This exhibition of photographs taken in Belfast in 2008-10 is designed to provide a snapshot of developing themes within Loyalist and Republican murals, whilst also chronicling the dramatic shifts of the peace process. During the period of my research, many militaristic murals were removed. Replacing the images of balaclavas, AK47s and rocket-launchers are murals that campaign for housing reform, civil rights, and mutual respect between Unionists and Nationalists. The old divisions remain. Republicans still use murals to campaign for a united Ireland and an end to sectarianism. Loyalists still assert their loyalty to Ulster, Britain and the Crown. Images from ‘the Troubles’ endure - there are still militaristic figures on walls, and both sides commemorate their dead in murals. But on the new walls of Belfast are also murals that call for equal rights for Belfast’s Roma community and murals that focus on the rights of children.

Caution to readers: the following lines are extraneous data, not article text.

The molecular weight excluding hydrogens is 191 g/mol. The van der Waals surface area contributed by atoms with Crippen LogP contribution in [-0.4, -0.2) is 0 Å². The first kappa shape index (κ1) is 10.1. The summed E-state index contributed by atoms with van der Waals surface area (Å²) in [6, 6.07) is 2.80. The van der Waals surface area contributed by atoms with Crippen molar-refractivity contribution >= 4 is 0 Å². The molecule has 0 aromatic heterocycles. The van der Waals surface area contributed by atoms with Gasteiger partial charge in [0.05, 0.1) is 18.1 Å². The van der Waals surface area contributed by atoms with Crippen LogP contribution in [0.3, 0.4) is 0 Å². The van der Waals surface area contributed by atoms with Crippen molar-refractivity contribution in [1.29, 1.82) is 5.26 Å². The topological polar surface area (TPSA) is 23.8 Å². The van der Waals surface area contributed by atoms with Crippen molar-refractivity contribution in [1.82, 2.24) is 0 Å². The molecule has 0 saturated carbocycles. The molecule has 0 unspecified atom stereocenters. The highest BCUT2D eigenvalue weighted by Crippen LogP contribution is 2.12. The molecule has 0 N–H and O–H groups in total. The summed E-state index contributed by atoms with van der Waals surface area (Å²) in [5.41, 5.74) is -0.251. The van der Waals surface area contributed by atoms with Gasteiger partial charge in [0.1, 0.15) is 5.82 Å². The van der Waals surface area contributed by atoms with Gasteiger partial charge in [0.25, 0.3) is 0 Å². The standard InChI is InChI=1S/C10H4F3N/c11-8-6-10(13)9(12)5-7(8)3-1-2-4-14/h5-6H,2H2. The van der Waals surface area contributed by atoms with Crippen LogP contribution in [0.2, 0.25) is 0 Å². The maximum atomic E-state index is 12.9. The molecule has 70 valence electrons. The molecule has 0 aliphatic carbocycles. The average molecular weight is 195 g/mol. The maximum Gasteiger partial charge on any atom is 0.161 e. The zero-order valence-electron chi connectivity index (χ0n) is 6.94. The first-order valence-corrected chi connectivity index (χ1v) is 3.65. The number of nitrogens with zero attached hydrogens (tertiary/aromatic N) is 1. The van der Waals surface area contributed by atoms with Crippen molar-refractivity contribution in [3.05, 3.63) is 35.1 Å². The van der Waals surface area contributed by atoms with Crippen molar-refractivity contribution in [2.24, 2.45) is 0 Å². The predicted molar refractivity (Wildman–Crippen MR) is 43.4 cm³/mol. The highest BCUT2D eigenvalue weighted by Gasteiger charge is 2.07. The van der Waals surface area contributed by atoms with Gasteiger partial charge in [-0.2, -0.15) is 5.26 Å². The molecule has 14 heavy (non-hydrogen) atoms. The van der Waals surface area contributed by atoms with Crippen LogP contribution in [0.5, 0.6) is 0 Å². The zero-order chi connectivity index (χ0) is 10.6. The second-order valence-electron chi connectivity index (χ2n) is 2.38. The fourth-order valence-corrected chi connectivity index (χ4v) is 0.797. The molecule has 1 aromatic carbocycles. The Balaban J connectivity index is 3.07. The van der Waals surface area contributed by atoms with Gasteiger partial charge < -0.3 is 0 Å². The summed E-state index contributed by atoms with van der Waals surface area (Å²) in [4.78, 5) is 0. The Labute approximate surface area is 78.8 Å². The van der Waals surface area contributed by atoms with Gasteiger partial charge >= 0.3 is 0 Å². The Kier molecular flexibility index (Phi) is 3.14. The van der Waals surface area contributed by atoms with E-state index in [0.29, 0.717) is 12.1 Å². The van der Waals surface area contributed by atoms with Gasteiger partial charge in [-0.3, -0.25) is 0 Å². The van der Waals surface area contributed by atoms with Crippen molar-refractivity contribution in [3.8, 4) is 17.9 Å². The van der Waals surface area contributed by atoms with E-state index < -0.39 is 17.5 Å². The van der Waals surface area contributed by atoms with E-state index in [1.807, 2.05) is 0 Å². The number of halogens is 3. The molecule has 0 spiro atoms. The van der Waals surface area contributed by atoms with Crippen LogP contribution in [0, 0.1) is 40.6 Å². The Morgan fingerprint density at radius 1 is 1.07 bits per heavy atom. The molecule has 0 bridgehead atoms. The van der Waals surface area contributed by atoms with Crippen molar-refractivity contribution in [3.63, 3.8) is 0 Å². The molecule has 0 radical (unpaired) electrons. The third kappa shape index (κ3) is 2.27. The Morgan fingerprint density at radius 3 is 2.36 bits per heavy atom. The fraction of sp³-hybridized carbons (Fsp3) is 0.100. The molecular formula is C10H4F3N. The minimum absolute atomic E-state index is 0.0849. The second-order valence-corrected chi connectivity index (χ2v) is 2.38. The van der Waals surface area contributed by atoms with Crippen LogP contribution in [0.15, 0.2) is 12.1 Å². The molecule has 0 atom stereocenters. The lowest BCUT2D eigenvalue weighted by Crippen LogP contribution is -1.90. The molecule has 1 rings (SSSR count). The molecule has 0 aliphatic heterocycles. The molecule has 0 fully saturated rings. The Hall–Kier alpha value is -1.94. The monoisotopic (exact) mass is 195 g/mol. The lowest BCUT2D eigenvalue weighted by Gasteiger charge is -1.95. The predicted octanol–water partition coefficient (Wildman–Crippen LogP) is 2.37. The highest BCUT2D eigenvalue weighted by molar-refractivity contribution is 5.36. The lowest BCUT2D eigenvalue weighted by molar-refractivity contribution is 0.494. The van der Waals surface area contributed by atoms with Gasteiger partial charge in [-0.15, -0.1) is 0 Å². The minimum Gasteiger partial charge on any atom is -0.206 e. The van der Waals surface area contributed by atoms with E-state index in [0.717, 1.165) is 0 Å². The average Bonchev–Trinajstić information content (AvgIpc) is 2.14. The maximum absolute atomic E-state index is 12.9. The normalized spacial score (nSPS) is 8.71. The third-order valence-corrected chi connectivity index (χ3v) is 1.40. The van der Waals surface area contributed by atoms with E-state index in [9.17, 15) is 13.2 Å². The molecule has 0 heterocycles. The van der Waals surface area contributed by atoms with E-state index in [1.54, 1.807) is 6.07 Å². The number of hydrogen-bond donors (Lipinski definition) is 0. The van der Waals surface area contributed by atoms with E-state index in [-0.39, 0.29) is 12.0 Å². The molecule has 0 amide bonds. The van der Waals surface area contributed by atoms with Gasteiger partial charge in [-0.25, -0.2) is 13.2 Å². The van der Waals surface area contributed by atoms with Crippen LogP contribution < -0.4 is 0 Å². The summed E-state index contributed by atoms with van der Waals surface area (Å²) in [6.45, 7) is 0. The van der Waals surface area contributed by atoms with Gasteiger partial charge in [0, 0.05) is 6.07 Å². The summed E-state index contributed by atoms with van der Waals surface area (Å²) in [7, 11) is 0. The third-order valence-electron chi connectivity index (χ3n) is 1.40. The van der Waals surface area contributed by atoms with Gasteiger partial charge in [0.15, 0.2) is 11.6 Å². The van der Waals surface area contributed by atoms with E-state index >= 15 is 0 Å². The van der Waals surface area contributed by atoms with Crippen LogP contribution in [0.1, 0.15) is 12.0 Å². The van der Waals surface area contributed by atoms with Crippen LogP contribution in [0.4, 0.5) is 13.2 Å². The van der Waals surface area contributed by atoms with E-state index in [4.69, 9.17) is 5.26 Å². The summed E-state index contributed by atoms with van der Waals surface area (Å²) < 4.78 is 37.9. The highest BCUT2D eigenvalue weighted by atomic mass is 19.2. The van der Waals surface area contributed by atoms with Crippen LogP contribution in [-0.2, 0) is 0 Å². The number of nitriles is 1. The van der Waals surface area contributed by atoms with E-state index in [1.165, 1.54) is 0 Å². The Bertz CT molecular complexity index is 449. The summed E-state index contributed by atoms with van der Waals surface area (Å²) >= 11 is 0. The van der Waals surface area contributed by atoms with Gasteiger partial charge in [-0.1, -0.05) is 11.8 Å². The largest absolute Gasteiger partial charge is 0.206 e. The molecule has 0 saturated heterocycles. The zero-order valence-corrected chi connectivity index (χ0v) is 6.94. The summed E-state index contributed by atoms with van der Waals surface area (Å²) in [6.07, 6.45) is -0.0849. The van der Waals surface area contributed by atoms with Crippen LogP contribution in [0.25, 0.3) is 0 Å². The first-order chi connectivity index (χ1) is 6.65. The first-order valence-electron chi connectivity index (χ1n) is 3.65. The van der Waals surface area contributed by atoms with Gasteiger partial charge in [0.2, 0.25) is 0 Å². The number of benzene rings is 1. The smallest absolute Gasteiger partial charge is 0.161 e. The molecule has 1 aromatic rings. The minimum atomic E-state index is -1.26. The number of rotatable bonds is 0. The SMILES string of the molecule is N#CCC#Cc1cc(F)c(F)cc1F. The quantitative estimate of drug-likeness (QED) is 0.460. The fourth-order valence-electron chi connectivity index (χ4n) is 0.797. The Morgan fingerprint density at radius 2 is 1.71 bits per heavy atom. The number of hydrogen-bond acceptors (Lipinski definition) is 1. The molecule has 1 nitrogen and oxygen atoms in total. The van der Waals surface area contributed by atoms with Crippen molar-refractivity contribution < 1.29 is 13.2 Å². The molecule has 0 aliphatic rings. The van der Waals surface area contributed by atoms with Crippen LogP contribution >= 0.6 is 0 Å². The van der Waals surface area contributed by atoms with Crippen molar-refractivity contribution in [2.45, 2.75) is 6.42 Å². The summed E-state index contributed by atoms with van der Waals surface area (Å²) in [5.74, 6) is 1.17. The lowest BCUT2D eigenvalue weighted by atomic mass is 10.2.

Art and Design Academy Duckinfield Street Off Brownlow Hill Liverpool, L3 5YD Friday 3 December 2010 until Fri 7 January 2011.
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From our sources
- bat020: puts Morsi's amnesty into perspective >> 25 Mubarak officials accused of orchestrating "Battle of the Camels" acquitted http://t.co/CdOdT6um
- bat020: Mitt needs to learn how to count. SAYS THE COUNT. http://t.co/FaMQC03x
- bat020: @domfox @kit_withnail "check" as in "restrain" is the primary meaning I guess. the terminology just serves to encourage m/c narcissism.
- thesvelteone: Off to @BarbicanCentre for Aphex Twin Remote Orchestra. I've seen what I'm supposed to expect, but I'm not sure it's going to be any good...
- Lommination: Pigeon with a knackered wing
- Lommination: Somebody needs to invent a soft drink bottle that stays upright in a shopping bag when going round a corner on public transport